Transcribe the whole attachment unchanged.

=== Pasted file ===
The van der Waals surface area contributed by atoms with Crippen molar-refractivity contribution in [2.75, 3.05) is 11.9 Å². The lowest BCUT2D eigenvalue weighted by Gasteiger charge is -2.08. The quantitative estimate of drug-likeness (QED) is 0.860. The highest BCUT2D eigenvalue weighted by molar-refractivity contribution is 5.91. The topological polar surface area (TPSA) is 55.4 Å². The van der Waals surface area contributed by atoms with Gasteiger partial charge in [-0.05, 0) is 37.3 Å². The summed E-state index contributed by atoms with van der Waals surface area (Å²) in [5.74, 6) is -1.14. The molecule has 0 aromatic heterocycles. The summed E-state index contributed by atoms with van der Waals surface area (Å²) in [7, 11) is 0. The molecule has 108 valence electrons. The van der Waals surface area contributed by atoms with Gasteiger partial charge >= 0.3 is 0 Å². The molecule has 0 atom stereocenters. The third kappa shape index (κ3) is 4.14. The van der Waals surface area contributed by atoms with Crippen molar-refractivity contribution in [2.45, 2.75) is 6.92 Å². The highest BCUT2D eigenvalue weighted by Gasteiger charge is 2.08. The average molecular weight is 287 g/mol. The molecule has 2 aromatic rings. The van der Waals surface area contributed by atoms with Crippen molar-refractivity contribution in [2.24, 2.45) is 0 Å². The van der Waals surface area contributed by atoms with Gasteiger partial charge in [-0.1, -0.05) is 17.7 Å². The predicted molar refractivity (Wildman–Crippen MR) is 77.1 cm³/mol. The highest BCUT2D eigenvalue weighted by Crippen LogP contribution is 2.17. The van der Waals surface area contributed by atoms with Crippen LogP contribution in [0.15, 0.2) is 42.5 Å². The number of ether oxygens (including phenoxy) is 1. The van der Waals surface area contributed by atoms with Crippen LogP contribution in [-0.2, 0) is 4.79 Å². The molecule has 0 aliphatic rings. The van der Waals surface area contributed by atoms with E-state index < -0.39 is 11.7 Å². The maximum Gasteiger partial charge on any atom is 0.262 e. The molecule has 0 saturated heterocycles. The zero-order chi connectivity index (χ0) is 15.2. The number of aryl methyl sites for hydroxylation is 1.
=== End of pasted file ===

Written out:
The van der Waals surface area contributed by atoms with Crippen molar-refractivity contribution in [2.75, 3.05) is 11.9 Å². The lowest BCUT2D eigenvalue weighted by Gasteiger charge is -2.08. The quantitative estimate of drug-likeness (QED) is 0.860. The highest BCUT2D eigenvalue weighted by molar-refractivity contribution is 5.91. The topological polar surface area (TPSA) is 55.4 Å². The van der Waals surface area contributed by atoms with Gasteiger partial charge in [-0.05, 0) is 37.3 Å². The summed E-state index contributed by atoms with van der Waals surface area (Å²) in [5.74, 6) is -1.14. The molecule has 0 aromatic heterocycles. The summed E-state index contributed by atoms with van der Waals surface area (Å²) in [7, 11) is 0. The molecule has 108 valence electrons. The van der Waals surface area contributed by atoms with Gasteiger partial charge >= 0.3 is 0 Å². The molecule has 0 atom stereocenters. The third kappa shape index (κ3) is 4.14. The van der Waals surface area contributed by atoms with Crippen molar-refractivity contribution in [2.45, 2.75) is 6.92 Å². The highest BCUT2D eigenvalue weighted by Gasteiger charge is 2.08. The average molecular weight is 287 g/mol. The molecule has 2 aromatic rings. The van der Waals surface area contributed by atoms with Crippen molar-refractivity contribution in [2.24, 2.45) is 0 Å². The van der Waals surface area contributed by atoms with Gasteiger partial charge in [-0.1, -0.05) is 17.7 Å². The predicted molar refractivity (Wildman–Crippen MR) is 77.1 cm³/mol. The highest BCUT2D eigenvalue weighted by Crippen LogP contribution is 2.17. The van der Waals surface area contributed by atoms with Crippen LogP contribution in [0.15, 0.2) is 42.5 Å². The number of ether oxygens (including phenoxy) is 1. The van der Waals surface area contributed by atoms with Crippen LogP contribution in [-0.2, 0) is 4.79 Å². The molecule has 0 aliphatic rings. The van der Waals surface area contributed by atoms with E-state index < -0.39 is 11.7 Å². The maximum Gasteiger partial charge on any atom is 0.262 e. The molecule has 0 saturated heterocycles. The zero-order chi connectivity index (χ0) is 15.2. The number of aryl methyl sites for hydroxylation is 1.